Artigo em Inglês | MEDLINE | ID: mdl-31733052

RESUMO

Mycobacterium africanum (MAF) is known to endemically cause up to 40-50% of all pulmonary TB in West Africa. The aim of this study was to compare MAF with Mycobacterium tuberculosis (MTB) with regard to time from symptom onset to TB diagnosis, and clinical and radiological characteristics. A cross-sectional study was conducted in Bamako, Mali, between August 2014 and July 2016. Seventy-seven newly diagnosed pulmonary TB patients who were naive to treatment were enrolled at Mali's University Clinical Research Center. Sputum cultures were performed to confirm the diagnosis and spoligotyping to identify the mycobacterial strain. Univariate and multivariate analyses were used to identify factors associated with disease progression. Overall, the frequency of female patients was 25% in MAF infection and only 10.0% in MTB infection (OR = 2.9), and MAF was more represented in patients aged ≥ 30 years (57.1% versus 36.7% [OR = 2.3]). More MAF- than MTB-infected patients had a history of a prior TB contact (32.1% versus 14.3% [OR = 2.8]). The mean duration between cough onset and TB diagnosis was 111 days (∼3.7 months) for MAF and 72 days (∼2.4 months) for MTB (P = 0.007). In a multivariate regression, weight loss (body mass index [BMI] < 18.5 kg/m2) and cough duration (> 4 months) were strongly associated with MAF infection (OR = 5.20 [1.49-18.26], P = 0.010, and 4.74 [1.2-18.58], P = 0.02), respectively. Our data show that MAF infection was significantly associated with lower BMI and a longer time between symptom onset and TB diagnosis than MTB. This supports the concept that MAF infection may have slower disease progression and less severe cough symptoms than MTB.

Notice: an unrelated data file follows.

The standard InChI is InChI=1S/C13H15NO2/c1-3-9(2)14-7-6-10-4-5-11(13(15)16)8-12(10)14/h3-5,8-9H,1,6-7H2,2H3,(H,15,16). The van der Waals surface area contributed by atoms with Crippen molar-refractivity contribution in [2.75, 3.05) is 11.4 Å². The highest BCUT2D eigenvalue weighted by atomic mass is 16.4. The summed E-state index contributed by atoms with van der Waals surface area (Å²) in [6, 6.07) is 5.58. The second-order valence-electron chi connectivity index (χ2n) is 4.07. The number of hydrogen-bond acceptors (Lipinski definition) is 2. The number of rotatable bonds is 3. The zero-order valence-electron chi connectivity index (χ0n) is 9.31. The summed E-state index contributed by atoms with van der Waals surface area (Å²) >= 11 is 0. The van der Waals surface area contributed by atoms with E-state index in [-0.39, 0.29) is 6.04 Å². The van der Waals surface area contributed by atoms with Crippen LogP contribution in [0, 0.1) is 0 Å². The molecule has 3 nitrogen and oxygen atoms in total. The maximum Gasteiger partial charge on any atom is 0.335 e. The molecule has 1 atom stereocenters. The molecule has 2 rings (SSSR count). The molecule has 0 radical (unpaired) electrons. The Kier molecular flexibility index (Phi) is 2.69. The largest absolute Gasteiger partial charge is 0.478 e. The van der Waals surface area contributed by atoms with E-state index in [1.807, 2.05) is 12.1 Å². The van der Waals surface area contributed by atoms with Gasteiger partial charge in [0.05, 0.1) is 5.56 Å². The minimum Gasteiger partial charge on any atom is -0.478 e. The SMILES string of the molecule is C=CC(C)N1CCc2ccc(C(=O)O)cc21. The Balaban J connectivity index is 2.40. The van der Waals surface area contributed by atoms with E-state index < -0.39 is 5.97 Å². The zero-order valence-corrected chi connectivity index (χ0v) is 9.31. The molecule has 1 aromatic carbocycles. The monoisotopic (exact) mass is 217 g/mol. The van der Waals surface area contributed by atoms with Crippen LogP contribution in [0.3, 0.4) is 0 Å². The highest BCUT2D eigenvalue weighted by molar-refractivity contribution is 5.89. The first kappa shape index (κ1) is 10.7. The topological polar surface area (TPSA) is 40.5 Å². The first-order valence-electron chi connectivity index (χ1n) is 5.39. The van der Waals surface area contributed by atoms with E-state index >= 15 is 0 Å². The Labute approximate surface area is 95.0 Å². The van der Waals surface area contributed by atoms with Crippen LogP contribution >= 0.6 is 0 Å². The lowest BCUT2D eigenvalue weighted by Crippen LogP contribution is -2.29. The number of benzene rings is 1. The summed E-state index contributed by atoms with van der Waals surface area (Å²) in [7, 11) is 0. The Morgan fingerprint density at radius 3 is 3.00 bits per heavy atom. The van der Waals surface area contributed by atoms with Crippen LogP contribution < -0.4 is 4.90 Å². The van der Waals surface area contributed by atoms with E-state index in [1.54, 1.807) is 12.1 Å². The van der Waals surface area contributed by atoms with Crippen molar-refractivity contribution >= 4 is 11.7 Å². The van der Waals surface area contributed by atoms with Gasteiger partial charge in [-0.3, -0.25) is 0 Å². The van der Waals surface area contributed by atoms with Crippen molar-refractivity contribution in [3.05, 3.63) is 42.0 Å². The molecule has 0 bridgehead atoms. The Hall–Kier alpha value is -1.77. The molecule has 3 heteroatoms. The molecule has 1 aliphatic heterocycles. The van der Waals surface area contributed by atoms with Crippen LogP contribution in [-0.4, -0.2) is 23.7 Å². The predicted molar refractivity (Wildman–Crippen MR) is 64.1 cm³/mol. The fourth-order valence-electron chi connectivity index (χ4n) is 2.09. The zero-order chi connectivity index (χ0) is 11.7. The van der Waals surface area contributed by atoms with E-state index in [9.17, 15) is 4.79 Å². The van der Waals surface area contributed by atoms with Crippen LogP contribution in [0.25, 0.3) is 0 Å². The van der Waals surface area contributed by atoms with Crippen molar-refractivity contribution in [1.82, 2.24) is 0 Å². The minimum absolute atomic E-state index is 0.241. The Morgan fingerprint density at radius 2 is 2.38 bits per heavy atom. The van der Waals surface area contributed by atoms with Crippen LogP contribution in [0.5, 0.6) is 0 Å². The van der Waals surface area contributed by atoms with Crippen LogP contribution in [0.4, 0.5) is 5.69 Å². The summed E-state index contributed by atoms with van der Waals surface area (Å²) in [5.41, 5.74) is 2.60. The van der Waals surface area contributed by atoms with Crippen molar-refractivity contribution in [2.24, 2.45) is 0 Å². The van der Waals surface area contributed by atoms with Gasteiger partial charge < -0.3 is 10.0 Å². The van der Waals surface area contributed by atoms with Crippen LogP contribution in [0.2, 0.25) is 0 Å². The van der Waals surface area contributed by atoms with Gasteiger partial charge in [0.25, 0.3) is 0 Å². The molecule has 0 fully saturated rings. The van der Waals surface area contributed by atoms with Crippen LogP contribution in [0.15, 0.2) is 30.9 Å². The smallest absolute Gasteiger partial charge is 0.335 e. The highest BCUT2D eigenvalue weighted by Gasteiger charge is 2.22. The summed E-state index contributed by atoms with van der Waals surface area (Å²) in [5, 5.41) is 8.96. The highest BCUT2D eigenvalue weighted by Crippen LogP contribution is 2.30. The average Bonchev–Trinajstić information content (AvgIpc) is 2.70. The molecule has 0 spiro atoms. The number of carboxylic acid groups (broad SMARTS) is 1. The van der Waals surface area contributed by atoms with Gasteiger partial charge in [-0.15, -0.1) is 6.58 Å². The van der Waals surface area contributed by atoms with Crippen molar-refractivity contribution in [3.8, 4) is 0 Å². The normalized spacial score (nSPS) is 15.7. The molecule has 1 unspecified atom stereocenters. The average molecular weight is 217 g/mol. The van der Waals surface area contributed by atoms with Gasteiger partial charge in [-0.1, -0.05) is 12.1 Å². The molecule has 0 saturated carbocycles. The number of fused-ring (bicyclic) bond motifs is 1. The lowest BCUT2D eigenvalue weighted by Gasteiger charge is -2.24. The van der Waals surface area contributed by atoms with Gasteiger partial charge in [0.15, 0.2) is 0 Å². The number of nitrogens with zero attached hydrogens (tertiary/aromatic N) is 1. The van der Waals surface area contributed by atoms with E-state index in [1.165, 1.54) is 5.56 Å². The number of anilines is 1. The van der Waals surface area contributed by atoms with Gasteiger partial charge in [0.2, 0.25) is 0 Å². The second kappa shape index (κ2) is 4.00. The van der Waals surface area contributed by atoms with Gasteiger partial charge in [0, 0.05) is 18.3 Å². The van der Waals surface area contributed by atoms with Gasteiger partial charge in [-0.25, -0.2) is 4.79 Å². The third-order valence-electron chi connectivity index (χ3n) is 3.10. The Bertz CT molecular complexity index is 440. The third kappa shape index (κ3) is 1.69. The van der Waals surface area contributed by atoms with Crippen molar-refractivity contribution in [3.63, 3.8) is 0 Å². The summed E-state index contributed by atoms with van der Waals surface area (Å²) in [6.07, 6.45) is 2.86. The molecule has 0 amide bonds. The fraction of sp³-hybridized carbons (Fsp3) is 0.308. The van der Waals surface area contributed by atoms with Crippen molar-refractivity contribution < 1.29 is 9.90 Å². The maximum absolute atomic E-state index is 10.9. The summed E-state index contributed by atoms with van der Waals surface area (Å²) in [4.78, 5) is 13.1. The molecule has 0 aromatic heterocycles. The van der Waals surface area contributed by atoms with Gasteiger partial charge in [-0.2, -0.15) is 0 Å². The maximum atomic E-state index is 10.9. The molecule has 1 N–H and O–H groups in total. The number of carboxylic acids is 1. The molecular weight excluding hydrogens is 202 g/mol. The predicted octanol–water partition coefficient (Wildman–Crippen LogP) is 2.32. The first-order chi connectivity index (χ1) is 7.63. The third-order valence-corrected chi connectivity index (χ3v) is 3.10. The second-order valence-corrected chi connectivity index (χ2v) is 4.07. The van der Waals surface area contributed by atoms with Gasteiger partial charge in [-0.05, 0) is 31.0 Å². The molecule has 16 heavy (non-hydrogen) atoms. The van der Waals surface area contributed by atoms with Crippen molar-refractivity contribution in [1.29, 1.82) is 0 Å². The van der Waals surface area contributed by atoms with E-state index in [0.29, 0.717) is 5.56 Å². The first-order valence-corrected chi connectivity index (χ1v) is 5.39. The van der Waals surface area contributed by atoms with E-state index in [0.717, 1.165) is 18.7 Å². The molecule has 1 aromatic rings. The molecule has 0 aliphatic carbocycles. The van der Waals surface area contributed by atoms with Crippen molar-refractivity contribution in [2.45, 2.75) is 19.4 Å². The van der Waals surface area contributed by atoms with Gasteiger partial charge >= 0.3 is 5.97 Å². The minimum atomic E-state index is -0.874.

Assuntos
Infecções por Mycobacterium/microbiologia , Mycobacterium tuberculosis , Mycobacterium/classificação , Tuberculose/microbiologia , Adolescente , Adulto , Feminino , Humanos , Masculino , Mali/epidemiologia , Pessoa de Meia-Idade , Infecções por Mycobacterium/epidemiologia , Infecções por Mycobacterium/patologia , Tuberculose/epidemiologia , Tuberculose/patologia , Adulto Jovem
16.
Glob Health Innov ; 2(2)2019 Nov 27.
Artigo em Inglês | MEDLINE | ID: mdl-31853521

RESUMO